“Under section 498A, if a woman is being tortured at home and if she complains, the police can arrest the family. Another law states that if the woman dies an unnatural death within seven years of marriage, you can book the family.”
The Vishakha guidelines were brought out to provide a safe environment to women at work and protect them from sexual harassment. Every corporate has to have a complaint committee and, if not, one can file a complaint.
“We have the Domestic Violence Act also, but women don’t know the laws and that is the sad part. Some who do know the laws end up misusing them, and that is the danger of having laws. The court asks to not take arrests immediately and follow complete procedures so that the law is not misused. On my part, I have tried to create an access system and a web to help women seeking justice.”
The power of information and education cannot be ignored. The day came to a close with a fun-filled session for the delegates allowing them a moment of dance and song.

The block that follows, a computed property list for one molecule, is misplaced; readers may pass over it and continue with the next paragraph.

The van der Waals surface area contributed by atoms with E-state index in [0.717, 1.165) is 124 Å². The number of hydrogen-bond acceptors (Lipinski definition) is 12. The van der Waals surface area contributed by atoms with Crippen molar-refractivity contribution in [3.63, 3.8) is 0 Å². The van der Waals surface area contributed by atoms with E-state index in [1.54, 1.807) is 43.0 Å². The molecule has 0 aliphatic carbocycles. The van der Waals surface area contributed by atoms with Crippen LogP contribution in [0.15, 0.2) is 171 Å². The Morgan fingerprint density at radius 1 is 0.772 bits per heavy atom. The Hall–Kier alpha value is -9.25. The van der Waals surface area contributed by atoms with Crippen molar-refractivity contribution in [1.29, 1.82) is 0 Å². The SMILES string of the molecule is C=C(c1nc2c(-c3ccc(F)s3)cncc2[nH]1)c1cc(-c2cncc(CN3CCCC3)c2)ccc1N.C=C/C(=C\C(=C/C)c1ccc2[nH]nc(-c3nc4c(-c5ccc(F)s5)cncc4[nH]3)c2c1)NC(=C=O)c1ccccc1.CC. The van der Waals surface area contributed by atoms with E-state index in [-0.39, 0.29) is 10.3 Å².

The forum not only bridged the gap but also attempted to bring to light various women-related issues at a common platform for the participants to learn and imbibe. A concerted effort is just the beginning of the long journey of empowering Indian women.
© Naaree.com is a media partner for the 2nd Annual Women in Leadership (WIL) Forum India
Women in Leadership (WIL) Series Topics:
The 2nd Annual Women in Leadership (WIL) Forum India is a cutting-edge platform for businesswomen from all backgrounds, industry sectors and countries around the world. Amongst the delegates in attendance will be top Indian and global businesswomen, industry visionaries, leading politicians, knowledge thought leaders and entrepreneurs.